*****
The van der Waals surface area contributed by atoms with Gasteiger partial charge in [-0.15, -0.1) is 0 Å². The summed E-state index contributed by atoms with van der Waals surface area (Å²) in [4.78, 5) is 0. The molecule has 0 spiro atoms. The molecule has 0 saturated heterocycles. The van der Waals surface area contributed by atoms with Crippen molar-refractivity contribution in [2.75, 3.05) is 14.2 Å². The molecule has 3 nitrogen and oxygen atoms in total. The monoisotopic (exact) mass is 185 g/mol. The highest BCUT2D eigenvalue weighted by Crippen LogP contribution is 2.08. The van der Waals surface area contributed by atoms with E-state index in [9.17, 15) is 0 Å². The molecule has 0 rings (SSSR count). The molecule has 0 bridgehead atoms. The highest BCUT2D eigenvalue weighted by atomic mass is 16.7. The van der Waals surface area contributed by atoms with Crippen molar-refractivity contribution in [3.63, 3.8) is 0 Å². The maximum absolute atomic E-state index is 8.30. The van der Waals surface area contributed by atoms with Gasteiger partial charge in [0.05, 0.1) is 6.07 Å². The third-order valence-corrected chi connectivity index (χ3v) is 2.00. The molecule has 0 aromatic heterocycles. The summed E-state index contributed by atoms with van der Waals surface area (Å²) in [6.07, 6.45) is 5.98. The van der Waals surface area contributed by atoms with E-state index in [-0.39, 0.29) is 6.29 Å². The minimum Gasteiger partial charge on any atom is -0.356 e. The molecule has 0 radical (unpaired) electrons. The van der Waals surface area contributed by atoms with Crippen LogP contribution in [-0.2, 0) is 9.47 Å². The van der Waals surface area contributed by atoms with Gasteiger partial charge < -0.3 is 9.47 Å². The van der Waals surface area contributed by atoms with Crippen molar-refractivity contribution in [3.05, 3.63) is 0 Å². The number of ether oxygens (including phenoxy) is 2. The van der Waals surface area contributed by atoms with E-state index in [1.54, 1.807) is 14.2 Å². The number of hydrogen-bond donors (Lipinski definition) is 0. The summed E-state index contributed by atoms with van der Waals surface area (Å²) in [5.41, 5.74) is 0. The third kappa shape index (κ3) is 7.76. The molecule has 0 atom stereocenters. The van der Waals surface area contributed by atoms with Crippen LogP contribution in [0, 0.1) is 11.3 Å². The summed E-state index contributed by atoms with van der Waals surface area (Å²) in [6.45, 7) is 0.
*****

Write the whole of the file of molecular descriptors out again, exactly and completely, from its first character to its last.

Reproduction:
The van der Waals surface area contributed by atoms with Gasteiger partial charge in [-0.15, -0.1) is 0 Å². The summed E-state index contributed by atoms with van der Waals surface area (Å²) in [4.78, 5) is 0. The molecule has 0 spiro atoms. The molecule has 0 saturated heterocycles. The van der Waals surface area contributed by atoms with Crippen molar-refractivity contribution in [2.75, 3.05) is 14.2 Å². The molecule has 3 nitrogen and oxygen atoms in total. The monoisotopic (exact) mass is 185 g/mol. The highest BCUT2D eigenvalue weighted by Crippen LogP contribution is 2.08. The van der Waals surface area contributed by atoms with E-state index in [9.17, 15) is 0 Å². The molecule has 0 rings (SSSR count). The molecule has 0 bridgehead atoms. The highest BCUT2D eigenvalue weighted by atomic mass is 16.7. The van der Waals surface area contributed by atoms with Crippen molar-refractivity contribution in [3.63, 3.8) is 0 Å². The maximum absolute atomic E-state index is 8.30. The van der Waals surface area contributed by atoms with Gasteiger partial charge in [0.05, 0.1) is 6.07 Å². The third-order valence-corrected chi connectivity index (χ3v) is 2.00. The molecule has 0 aromatic heterocycles. The summed E-state index contributed by atoms with van der Waals surface area (Å²) in [6.07, 6.45) is 5.98. The van der Waals surface area contributed by atoms with E-state index in [-0.39, 0.29) is 6.29 Å². The minimum Gasteiger partial charge on any atom is -0.356 e. The molecule has 0 radical (unpaired) electrons. The van der Waals surface area contributed by atoms with Crippen LogP contribution in [-0.2, 0) is 9.47 Å². The van der Waals surface area contributed by atoms with Gasteiger partial charge < -0.3 is 9.47 Å². The van der Waals surface area contributed by atoms with Crippen molar-refractivity contribution in [3.05, 3.63) is 0 Å². The number of ether oxygens (including phenoxy) is 2. The van der Waals surface area contributed by atoms with E-state index in [1.54, 1.807) is 14.2 Å². The number of hydrogen-bond donors (Lipinski definition) is 0. The summed E-state index contributed by atoms with van der Waals surface area (Å²) in [5.41, 5.74) is 0. The third kappa shape index (κ3) is 7.76. The molecule has 0 atom stereocenters. The van der Waals surface area contributed by atoms with Crippen LogP contribution in [0, 0.1) is 11.3 Å². The summed E-state index contributed by atoms with van der Waals surface area (Å²) in [6.45, 7) is 0.